EUME Workshop
Mo 08 Jul 2019 – Di 09 Jul 2019

Property and Citizenship: Histories of Contestation and Entitlement

Convened by Seda Altuğ (Boğaziçi University / FU Berlin / EUME Fellow 2017-19) and Pascale Ghazaleh (AUB / EUME Fellow 2017-19), in cooperation with the Berlin Graduate School Muslim Cultures and Societies

Freie Universität Berlin, Berlin Graduate School of Muslim Cultures and Societies, Altensteinstraße 48, 14195 Berlin


The workshop is conceived as an opportunity for scholars from different fields (law, history, anthropology, political theory, philosophy, ...), and working on different geographical areas, to reflect together on the themes of property, citizenship, and sovereignty. Of special interest are the ways in which ownership rights and citizenship practices have been mutually constitutive, and have both shaped and been shaped by state-building processes and state sovereignty.

The late nineteenth century witnessed strong and vocal popular movements aimed at staking claims to resources, demanding a say in control over various forms of wealth, and exercising political rights – not only in Europe, but also in Egypt, Persia, North Africa and the Fertile Crescent. In some cases, the ruling classes transformed, coopted, or silenced these movements. In other cases, popular movements may have informed nationalist ideologies articulated by intellectuals and subsequently divorced from grassroots practices and expressions of entitlement. The same century witnessed violent conflicts over property between local actors with unequal economic and political resources. The colonial/imperial state usually sponsored one group against the other, thereby striving to establish its power and authority. Simultaneously, this process led to the consolidation of group affiliations. In these cases, the making of property regimes went hand in hand with the making of certain racial taxonomies or ethno-religious cultural identities. As well as this, central and regional sovereignties are built up during this process which violence is embedded into. 

In this workshop, participants will discuss different cultural and geographical areas, historical experiences, and intellectual traditions. It will reflect on a set of themes or questions in order to engage in productive comparisons and emerge with a clearer understanding of the origins and development of movements like the Urabi uprising, the Tobacco Revolt, the agricultural reform in Algeria, the Armenian issue or the Mahdist rebellion in nineteenth-century Sudan. While relating these movements and/or political questions to similar cases in Europe, the focus will be principally on the Middle East. The working hypothesis is that these social and political movements involved a conflict over entitlement to various forms of property, access to resources, or the right to control assets such as agricultural land, profits from the sub-Saharan slave trade, waterways, saltpans, urban infrastructure and so on. The question of who was entitled to profit from certain resources was answered not by laws formulated by the state in a vacuum but by conflicts between different stakeholders, which included the state. The different, variable, contingent outcomes of these conflicts shaped the conditions of citizenship that emerged during the nineteenth and twentieth centuries.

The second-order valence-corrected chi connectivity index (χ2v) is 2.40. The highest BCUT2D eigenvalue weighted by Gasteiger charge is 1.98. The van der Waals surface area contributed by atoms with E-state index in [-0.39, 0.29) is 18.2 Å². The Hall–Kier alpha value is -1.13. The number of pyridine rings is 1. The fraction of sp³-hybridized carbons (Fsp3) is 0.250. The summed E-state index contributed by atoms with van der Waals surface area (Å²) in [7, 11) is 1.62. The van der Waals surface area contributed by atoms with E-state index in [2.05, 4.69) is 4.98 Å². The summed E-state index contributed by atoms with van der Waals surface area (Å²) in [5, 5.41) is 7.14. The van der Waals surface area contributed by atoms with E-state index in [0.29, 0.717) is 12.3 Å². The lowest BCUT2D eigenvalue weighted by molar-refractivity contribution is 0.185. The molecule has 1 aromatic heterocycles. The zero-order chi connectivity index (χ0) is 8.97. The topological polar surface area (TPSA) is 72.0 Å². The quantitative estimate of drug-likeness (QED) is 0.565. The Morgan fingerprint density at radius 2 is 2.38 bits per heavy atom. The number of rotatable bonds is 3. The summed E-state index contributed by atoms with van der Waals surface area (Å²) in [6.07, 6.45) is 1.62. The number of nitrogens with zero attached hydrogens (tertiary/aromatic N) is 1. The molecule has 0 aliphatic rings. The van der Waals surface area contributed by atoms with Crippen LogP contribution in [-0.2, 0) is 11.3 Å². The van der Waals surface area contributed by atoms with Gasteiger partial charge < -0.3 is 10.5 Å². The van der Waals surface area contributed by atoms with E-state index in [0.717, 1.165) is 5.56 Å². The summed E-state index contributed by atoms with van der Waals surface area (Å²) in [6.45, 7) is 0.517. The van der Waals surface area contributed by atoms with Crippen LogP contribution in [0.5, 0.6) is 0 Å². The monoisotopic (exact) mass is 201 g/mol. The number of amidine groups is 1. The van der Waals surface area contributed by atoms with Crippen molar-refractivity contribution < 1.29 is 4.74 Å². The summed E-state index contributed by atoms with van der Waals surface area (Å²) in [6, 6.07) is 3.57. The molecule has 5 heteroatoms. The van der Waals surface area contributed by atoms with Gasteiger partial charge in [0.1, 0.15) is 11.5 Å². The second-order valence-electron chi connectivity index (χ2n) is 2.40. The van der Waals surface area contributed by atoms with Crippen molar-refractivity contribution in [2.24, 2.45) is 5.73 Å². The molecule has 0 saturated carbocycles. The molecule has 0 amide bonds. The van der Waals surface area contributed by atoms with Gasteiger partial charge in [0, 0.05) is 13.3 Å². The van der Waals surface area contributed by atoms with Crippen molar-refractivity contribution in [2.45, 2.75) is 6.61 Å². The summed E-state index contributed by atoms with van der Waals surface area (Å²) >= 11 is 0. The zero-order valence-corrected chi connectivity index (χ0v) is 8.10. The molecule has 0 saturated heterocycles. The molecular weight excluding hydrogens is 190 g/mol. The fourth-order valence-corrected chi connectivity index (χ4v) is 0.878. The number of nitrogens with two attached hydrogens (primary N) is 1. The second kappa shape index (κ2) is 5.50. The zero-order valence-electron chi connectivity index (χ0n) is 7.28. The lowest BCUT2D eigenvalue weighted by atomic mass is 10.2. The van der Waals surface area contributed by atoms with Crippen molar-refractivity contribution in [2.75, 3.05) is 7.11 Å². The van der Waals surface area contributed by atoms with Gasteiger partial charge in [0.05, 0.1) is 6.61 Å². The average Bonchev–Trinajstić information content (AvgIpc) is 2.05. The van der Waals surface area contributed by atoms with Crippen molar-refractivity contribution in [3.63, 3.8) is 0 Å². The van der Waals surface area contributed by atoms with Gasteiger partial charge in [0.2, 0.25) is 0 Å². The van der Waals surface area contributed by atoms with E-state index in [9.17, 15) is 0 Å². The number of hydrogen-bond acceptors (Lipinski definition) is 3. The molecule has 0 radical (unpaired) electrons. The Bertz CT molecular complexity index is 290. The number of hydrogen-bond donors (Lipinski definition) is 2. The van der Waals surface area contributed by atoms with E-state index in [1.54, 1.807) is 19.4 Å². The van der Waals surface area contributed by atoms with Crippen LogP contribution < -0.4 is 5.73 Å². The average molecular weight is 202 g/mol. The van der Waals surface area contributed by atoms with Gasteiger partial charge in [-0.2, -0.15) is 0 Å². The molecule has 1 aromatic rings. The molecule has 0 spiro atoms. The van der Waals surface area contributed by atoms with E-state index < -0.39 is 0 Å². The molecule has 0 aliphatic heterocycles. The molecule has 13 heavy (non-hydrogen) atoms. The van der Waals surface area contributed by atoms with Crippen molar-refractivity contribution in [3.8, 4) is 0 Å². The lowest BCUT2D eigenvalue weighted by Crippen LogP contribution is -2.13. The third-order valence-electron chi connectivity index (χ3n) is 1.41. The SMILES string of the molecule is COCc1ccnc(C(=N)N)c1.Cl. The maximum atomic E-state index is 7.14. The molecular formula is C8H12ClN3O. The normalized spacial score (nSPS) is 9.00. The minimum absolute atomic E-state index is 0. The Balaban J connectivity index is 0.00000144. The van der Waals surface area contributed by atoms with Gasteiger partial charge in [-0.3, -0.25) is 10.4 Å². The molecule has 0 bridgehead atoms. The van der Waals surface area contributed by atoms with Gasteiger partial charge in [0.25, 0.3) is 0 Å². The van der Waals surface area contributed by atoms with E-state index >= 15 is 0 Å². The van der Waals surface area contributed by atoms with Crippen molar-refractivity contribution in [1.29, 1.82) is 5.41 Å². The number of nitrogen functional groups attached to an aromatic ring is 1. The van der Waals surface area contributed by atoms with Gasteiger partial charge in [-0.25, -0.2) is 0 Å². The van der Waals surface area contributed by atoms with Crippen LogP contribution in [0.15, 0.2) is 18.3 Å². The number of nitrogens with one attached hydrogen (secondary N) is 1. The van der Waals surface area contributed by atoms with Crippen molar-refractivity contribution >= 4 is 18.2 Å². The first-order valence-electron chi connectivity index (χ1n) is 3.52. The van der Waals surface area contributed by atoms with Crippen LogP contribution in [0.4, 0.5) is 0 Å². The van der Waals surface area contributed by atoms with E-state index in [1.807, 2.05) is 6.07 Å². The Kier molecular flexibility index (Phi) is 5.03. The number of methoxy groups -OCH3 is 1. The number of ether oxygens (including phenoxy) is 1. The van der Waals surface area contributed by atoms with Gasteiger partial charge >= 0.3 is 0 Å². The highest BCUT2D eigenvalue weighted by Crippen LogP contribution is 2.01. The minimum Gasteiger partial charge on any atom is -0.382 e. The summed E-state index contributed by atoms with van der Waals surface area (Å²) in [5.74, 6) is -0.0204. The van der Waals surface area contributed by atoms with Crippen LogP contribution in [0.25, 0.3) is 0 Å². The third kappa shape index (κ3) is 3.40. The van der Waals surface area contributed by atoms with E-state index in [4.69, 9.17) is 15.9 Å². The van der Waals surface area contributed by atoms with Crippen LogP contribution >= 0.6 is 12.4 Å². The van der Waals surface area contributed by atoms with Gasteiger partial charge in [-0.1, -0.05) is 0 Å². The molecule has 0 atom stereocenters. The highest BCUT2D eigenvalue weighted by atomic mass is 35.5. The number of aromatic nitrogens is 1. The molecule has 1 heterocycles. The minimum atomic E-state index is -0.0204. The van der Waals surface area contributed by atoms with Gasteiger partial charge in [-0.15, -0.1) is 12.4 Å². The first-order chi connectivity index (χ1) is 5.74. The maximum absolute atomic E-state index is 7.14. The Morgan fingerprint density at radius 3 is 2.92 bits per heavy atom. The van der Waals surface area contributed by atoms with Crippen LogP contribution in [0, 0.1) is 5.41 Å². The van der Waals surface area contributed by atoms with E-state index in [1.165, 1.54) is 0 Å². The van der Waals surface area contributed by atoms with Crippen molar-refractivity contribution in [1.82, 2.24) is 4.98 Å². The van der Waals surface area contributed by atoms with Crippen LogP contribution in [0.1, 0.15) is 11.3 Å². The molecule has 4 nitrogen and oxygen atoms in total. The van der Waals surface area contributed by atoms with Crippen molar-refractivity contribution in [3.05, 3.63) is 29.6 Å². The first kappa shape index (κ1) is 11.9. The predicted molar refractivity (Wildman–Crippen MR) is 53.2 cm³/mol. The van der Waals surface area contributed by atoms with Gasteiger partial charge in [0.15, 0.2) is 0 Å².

While the concept of citizenship is often related to our understanding of the nation-state, the workshop tries to transcend narratives that are centered on that entity, as well as divides between colonial and post-colonial periods or Northern and Southern geopolitical areas. Rather, it will analyze ruptures and continuities where sources indicate that they are to be found. 

The contemporary period is also witnessing massive upheavals around questions of entitlement to resources, which will only grow more violent as resources become scarcer (whether that scarcity is real or perceived). Indeed, the ability to define what constitutes a resource, and to determine how it should be managed on behalf of an entity designated as “the people,” is a foundational element of the modern state apparatus. The arrival of refugees in Europe has given such questions particular urgency, whether in their host countries or in the regions that they have been forced to flee. Even in areas where no violent armed conflict is occurring, covert battles over resource ownership are taking place, as evidenced in struggles for real estate, historical artifacts, voting rights, and other resources, both tangible and immaterial.

The workshop participants will compare and contrast the ways that struggles over resources have been related to the development of political rights in the past two hundred years. Using their knowledge of specific case studies, the participant will formulate questions that may shed light on potential comparisons with other events and areas.

The workshop is convened by EUME Fellows Seda Altuğ and Pascale Ghazaleh, and organized in cooperation with the Berlin Graduate School Muslim Cultures and Societies. It is supported by the Einstein Foundation Berlin.

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